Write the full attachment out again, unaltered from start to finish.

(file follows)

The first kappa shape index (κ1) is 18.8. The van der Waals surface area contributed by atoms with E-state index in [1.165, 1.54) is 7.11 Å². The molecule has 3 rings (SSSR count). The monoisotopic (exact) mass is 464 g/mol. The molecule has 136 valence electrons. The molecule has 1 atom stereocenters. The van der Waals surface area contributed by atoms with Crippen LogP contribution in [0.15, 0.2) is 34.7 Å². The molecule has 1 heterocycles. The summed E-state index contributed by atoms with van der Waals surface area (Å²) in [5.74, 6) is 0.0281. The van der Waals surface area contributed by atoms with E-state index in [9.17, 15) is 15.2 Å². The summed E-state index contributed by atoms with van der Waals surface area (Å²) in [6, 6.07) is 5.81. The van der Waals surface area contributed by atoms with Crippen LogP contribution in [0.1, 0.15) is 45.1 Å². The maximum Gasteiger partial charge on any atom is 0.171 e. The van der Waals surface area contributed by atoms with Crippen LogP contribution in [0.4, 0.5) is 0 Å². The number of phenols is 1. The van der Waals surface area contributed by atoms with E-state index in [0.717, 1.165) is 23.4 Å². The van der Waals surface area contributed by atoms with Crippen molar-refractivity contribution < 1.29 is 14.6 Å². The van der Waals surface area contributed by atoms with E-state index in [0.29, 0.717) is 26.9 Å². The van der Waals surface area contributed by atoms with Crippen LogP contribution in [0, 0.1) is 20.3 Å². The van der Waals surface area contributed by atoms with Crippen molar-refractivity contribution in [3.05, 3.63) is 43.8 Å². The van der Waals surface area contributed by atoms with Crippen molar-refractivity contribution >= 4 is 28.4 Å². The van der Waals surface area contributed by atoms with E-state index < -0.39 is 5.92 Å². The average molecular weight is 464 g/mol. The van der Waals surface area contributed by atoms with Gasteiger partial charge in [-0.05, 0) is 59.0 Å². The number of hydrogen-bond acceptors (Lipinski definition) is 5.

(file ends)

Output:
The first kappa shape index (κ1) is 18.8. The van der Waals surface area contributed by atoms with E-state index in [1.165, 1.54) is 7.11 Å². The molecule has 3 rings (SSSR count). The monoisotopic (exact) mass is 464 g/mol. The molecule has 136 valence electrons. The molecule has 1 atom stereocenters. The van der Waals surface area contributed by atoms with Crippen LogP contribution in [0.15, 0.2) is 34.7 Å². The molecule has 1 heterocycles. The summed E-state index contributed by atoms with van der Waals surface area (Å²) in [5.74, 6) is 0.0281. The van der Waals surface area contributed by atoms with E-state index in [9.17, 15) is 15.2 Å². The summed E-state index contributed by atoms with van der Waals surface area (Å²) in [6, 6.07) is 5.81. The van der Waals surface area contributed by atoms with Crippen LogP contribution in [0.1, 0.15) is 45.1 Å². The maximum Gasteiger partial charge on any atom is 0.171 e. The van der Waals surface area contributed by atoms with Crippen LogP contribution in [0.4, 0.5) is 0 Å². The number of phenols is 1. The van der Waals surface area contributed by atoms with E-state index in [0.717, 1.165) is 23.4 Å². The van der Waals surface area contributed by atoms with Crippen molar-refractivity contribution < 1.29 is 14.6 Å². The van der Waals surface area contributed by atoms with E-state index in [0.29, 0.717) is 26.9 Å². The van der Waals surface area contributed by atoms with Crippen LogP contribution in [0, 0.1) is 20.3 Å². The van der Waals surface area contributed by atoms with Crippen molar-refractivity contribution in [3.05, 3.63) is 43.8 Å². The van der Waals surface area contributed by atoms with Crippen molar-refractivity contribution >= 4 is 28.4 Å². The van der Waals surface area contributed by atoms with E-state index < -0.39 is 5.92 Å². The average molecular weight is 464 g/mol. The van der Waals surface area contributed by atoms with Gasteiger partial charge in [-0.05, 0) is 59.0 Å². The number of hydrogen-bond acceptors (Lipinski definition) is 5.